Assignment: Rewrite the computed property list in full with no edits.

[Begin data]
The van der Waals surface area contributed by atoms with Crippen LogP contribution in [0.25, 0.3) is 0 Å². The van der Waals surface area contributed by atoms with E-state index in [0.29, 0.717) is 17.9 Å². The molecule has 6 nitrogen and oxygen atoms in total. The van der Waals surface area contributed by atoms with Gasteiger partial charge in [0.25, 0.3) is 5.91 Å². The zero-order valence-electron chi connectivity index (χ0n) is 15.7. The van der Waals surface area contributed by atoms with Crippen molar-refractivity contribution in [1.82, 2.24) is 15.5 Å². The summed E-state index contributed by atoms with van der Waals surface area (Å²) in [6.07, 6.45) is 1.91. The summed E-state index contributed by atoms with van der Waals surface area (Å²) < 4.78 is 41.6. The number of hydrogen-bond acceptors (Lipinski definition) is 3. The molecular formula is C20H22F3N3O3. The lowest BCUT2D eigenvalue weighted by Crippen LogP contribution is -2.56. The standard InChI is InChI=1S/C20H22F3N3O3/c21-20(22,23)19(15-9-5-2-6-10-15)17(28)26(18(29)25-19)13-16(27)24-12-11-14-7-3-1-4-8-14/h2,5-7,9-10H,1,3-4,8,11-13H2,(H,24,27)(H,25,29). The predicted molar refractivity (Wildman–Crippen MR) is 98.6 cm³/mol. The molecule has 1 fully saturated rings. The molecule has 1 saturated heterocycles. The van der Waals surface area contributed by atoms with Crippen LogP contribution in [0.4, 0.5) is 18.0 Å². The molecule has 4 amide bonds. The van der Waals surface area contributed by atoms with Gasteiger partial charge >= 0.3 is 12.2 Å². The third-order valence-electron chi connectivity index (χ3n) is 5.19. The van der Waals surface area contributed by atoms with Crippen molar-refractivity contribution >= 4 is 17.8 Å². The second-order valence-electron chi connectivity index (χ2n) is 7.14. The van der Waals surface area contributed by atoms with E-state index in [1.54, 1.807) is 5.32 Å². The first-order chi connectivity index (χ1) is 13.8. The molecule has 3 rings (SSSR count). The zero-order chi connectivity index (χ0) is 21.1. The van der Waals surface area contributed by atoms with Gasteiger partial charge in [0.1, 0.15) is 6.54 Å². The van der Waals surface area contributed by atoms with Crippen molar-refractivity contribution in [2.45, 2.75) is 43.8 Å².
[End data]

The van der Waals surface area contributed by atoms with Crippen LogP contribution in [0.25, 0.3) is 0 Å². The van der Waals surface area contributed by atoms with E-state index in [0.29, 0.717) is 17.9 Å². The molecule has 6 nitrogen and oxygen atoms in total. The van der Waals surface area contributed by atoms with Gasteiger partial charge in [0.25, 0.3) is 5.91 Å². The zero-order valence-electron chi connectivity index (χ0n) is 15.7. The van der Waals surface area contributed by atoms with Crippen molar-refractivity contribution in [1.82, 2.24) is 15.5 Å². The summed E-state index contributed by atoms with van der Waals surface area (Å²) in [6.07, 6.45) is 1.91. The summed E-state index contributed by atoms with van der Waals surface area (Å²) < 4.78 is 41.6. The number of hydrogen-bond acceptors (Lipinski definition) is 3. The molecular formula is C20H22F3N3O3. The lowest BCUT2D eigenvalue weighted by Crippen LogP contribution is -2.56. The standard InChI is InChI=1S/C20H22F3N3O3/c21-20(22,23)19(15-9-5-2-6-10-15)17(28)26(18(29)25-19)13-16(27)24-12-11-14-7-3-1-4-8-14/h2,5-7,9-10H,1,3-4,8,11-13H2,(H,24,27)(H,25,29). The predicted molar refractivity (Wildman–Crippen MR) is 98.6 cm³/mol. The molecule has 1 fully saturated rings. The molecule has 1 saturated heterocycles. The van der Waals surface area contributed by atoms with Crippen LogP contribution in [0.4, 0.5) is 18.0 Å². The molecule has 4 amide bonds. The van der Waals surface area contributed by atoms with Gasteiger partial charge >= 0.3 is 12.2 Å². The third-order valence-electron chi connectivity index (χ3n) is 5.19. The van der Waals surface area contributed by atoms with Crippen molar-refractivity contribution >= 4 is 17.8 Å². The second-order valence-electron chi connectivity index (χ2n) is 7.14. The van der Waals surface area contributed by atoms with E-state index in [1.54, 1.807) is 5.32 Å². The first-order chi connectivity index (χ1) is 13.8. The molecule has 3 rings (SSSR count). The zero-order chi connectivity index (χ0) is 21.1. The van der Waals surface area contributed by atoms with Gasteiger partial charge in [0.1, 0.15) is 6.54 Å². The van der Waals surface area contributed by atoms with Crippen molar-refractivity contribution in [2.45, 2.75) is 43.8 Å².